Thomas Jefferson Papers
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To Thomas Jefferson from William C. C. Claiborne, 25 February 1804

From William C. C. Claiborne

New-Orleans Feby 25th. 1804.

Dear Sir,

Mr. Isaac Briggs and Mr. Robert Williams are now in this City, and propose taking their passage (by Water) for the Seat of Government in two or three Days. I cannot omit so favorable an opportunity to write you an unofficial and private Letter.—The causes which induce these Gentlemen to leave Natchez, they will themselves explain. I do sincerely regret the excuse for their departure, but under existing circumstances their presence in the Missisippi Territory could be of no public service. I believe the Register (Mr. Turner) has not used all that diligence in registering Claims, which his Duty enjoined, and that on this account, the Commissioners found themselves unable to proceed to Business;—But on this point, Mr. Williams can inform you more particularly.—

Since my private Letter of the 5th. of Feby, every thing here, has remained in tranquility; Except it be, the Intrigues of a small but aspiring Party, who wish to raise to the Office of Governor of lower Louisiana a Gentleman who (in their opinion) would be disposed to confer on each and every of them, some official favours.—This Party supposing that I might (possibly) be in the way of their favorite candidate, have endeavoured to render me personally unpopular, but failing in this Object, they have recently reported (as a certainty) that the confidence of the President in me, was either lost or considerably diminished, for I would shortly be superseded as Governor of lower Louisiana.—Some of my Creole friends (Natives of the Province) who have heard this Rumor, express great regret for my misfortunes;—I find, that when a Spanish Governor of Louisiana was superseded, a more lucrative or higher office was given him, unless indeed he had lost the confidence of his Government, and it being now reported and believed, that I am order’ed to Natchez, the Impression is said to be general, that I am in disgrace.—

It is true, that the incessant Toil and anxiety of Mind, which I have experienced since my residence in this City, united with the heavy Expences attending House keeping, & an opinion (I entertained) that Congress would observe great œconomy in the Salaries allowed to Territorial officers, had obscured to my view, many of the charms, which others see in the office of permanent Governor of lower Louisiana, and that another Appointment had appeared to me, more elligible.—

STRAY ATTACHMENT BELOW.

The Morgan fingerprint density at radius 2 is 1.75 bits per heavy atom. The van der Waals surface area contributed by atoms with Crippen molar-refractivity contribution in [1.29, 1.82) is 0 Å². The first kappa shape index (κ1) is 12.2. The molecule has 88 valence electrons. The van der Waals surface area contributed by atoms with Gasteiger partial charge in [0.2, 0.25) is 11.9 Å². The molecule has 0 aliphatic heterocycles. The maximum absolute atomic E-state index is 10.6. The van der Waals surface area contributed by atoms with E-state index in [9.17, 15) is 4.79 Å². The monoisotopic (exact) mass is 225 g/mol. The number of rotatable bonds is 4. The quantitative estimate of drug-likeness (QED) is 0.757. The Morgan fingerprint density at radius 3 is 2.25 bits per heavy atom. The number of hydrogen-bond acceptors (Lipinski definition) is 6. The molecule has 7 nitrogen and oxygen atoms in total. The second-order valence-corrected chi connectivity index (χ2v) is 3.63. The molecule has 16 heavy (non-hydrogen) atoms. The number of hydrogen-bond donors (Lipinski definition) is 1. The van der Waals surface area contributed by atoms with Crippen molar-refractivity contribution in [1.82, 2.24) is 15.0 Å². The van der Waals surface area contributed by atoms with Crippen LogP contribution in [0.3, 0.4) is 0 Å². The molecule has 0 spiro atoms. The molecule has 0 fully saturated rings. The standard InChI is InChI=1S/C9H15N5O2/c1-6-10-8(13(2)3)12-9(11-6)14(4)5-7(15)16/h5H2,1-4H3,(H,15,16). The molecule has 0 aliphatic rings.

But I must confess Sir, that the Confidence of the present Administration, is to me an inestimable Treasure, and therefore it is, that the Reports, (or rather the Impressions) of the Day, have Occasioned me some Inquietude.—I fear, however, I was wrong in introducing this subject, and I must offer you an Apology. My feelings led me imperceptibly on—And the Topic being introduced, I could not sooner restrain my Pen.—

Mr. Briggs and Mr. Williams will be enabled to give you much Information concerning Louisiana, & the Interests & Wishes of the Inhabitants.—I find, that a complete Representative Government would be most pleasing to the French Inhabitants—they have been encouraged by Mr. Laussat to expect similar political privileges to the Citizens of the United States, and I believe very little part of an independent state, would equal the expectations which are formed; and yet I find, that the greatest advocates for a complete Representative Government in lower Louisiana, entertain serious doubts as to the capacity of the people to govern themselves.

The inhabitants of West-Florida, I understand, are becoming restless under the Spanish Government; some late Taxes which are imposed, have excited great Clamour, and the wish is general, that the U. States may speedily take possession of that District.

Accept I pray you, my best wishes for a continuance of your private and public happiness.

I am Dear Sir, With great Respect Your faithful friend

William C. C. Claiborne

RC (DLC); at head of text: “Duplicate”; at foot of text: “Thomas Jefferson President of the U. States”; endorsed by TJ as received 9 Apr. and so recorded in SJL.

letter of the 5th. of feby: a letter from Claiborne to TJ dated 5 Feb. 1804 has not been found, nor is one recorded in SJL. A letter from Claiborne dated 7 Feb. is recorded in SJL as received 13 Mch. from New Orleans with notation “to be Govr. Louisa. or Misipi,” but has also not been found.

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